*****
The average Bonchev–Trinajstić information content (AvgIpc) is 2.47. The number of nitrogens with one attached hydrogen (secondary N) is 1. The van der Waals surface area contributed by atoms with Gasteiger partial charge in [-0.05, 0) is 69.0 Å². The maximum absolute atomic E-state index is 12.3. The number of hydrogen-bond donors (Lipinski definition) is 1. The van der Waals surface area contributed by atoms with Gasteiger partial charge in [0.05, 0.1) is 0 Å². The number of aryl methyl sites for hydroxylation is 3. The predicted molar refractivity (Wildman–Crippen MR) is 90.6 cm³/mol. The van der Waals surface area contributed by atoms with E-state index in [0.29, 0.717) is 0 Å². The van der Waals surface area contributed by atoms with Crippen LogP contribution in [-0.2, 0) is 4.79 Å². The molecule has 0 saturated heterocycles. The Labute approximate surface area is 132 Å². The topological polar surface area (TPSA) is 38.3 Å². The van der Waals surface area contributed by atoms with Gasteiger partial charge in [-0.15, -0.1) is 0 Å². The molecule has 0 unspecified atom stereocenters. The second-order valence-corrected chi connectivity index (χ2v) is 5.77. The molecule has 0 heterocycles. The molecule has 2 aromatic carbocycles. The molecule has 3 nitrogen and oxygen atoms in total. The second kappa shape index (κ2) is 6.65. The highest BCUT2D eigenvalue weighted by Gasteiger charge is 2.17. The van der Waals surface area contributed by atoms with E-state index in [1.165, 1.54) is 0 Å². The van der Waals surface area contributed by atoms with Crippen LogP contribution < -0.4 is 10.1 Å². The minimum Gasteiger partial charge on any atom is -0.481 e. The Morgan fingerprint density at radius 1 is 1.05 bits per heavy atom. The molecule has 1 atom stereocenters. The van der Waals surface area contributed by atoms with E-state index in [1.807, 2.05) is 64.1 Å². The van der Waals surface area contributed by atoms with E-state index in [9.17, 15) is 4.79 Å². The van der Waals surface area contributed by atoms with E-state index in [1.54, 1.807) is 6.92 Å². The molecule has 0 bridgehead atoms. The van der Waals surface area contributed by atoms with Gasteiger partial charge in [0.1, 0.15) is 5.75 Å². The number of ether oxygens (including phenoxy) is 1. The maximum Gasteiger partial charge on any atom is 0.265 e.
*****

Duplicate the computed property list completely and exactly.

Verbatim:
The average Bonchev–Trinajstić information content (AvgIpc) is 2.47. The number of nitrogens with one attached hydrogen (secondary N) is 1. The van der Waals surface area contributed by atoms with Gasteiger partial charge in [-0.05, 0) is 69.0 Å². The maximum absolute atomic E-state index is 12.3. The number of hydrogen-bond donors (Lipinski definition) is 1. The van der Waals surface area contributed by atoms with Gasteiger partial charge in [0.05, 0.1) is 0 Å². The number of aryl methyl sites for hydroxylation is 3. The predicted molar refractivity (Wildman–Crippen MR) is 90.6 cm³/mol. The van der Waals surface area contributed by atoms with E-state index in [0.29, 0.717) is 0 Å². The van der Waals surface area contributed by atoms with Crippen LogP contribution in [-0.2, 0) is 4.79 Å². The molecule has 0 saturated heterocycles. The Labute approximate surface area is 132 Å². The topological polar surface area (TPSA) is 38.3 Å². The van der Waals surface area contributed by atoms with Gasteiger partial charge in [-0.15, -0.1) is 0 Å². The molecule has 0 unspecified atom stereocenters. The second-order valence-corrected chi connectivity index (χ2v) is 5.77. The molecule has 0 heterocycles. The molecule has 2 aromatic carbocycles. The molecule has 3 nitrogen and oxygen atoms in total. The second kappa shape index (κ2) is 6.65. The highest BCUT2D eigenvalue weighted by Gasteiger charge is 2.17. The van der Waals surface area contributed by atoms with E-state index in [1.165, 1.54) is 0 Å². The van der Waals surface area contributed by atoms with Crippen LogP contribution < -0.4 is 10.1 Å². The minimum Gasteiger partial charge on any atom is -0.481 e. The Morgan fingerprint density at radius 1 is 1.05 bits per heavy atom. The molecule has 1 atom stereocenters. The van der Waals surface area contributed by atoms with E-state index in [1.807, 2.05) is 64.1 Å². The van der Waals surface area contributed by atoms with E-state index in [9.17, 15) is 4.79 Å². The van der Waals surface area contributed by atoms with E-state index in [1.54, 1.807) is 6.92 Å². The molecule has 0 bridgehead atoms. The van der Waals surface area contributed by atoms with Gasteiger partial charge in [0.1, 0.15) is 5.75 Å². The number of ether oxygens (including phenoxy) is 1. The maximum Gasteiger partial charge on any atom is 0.265 e.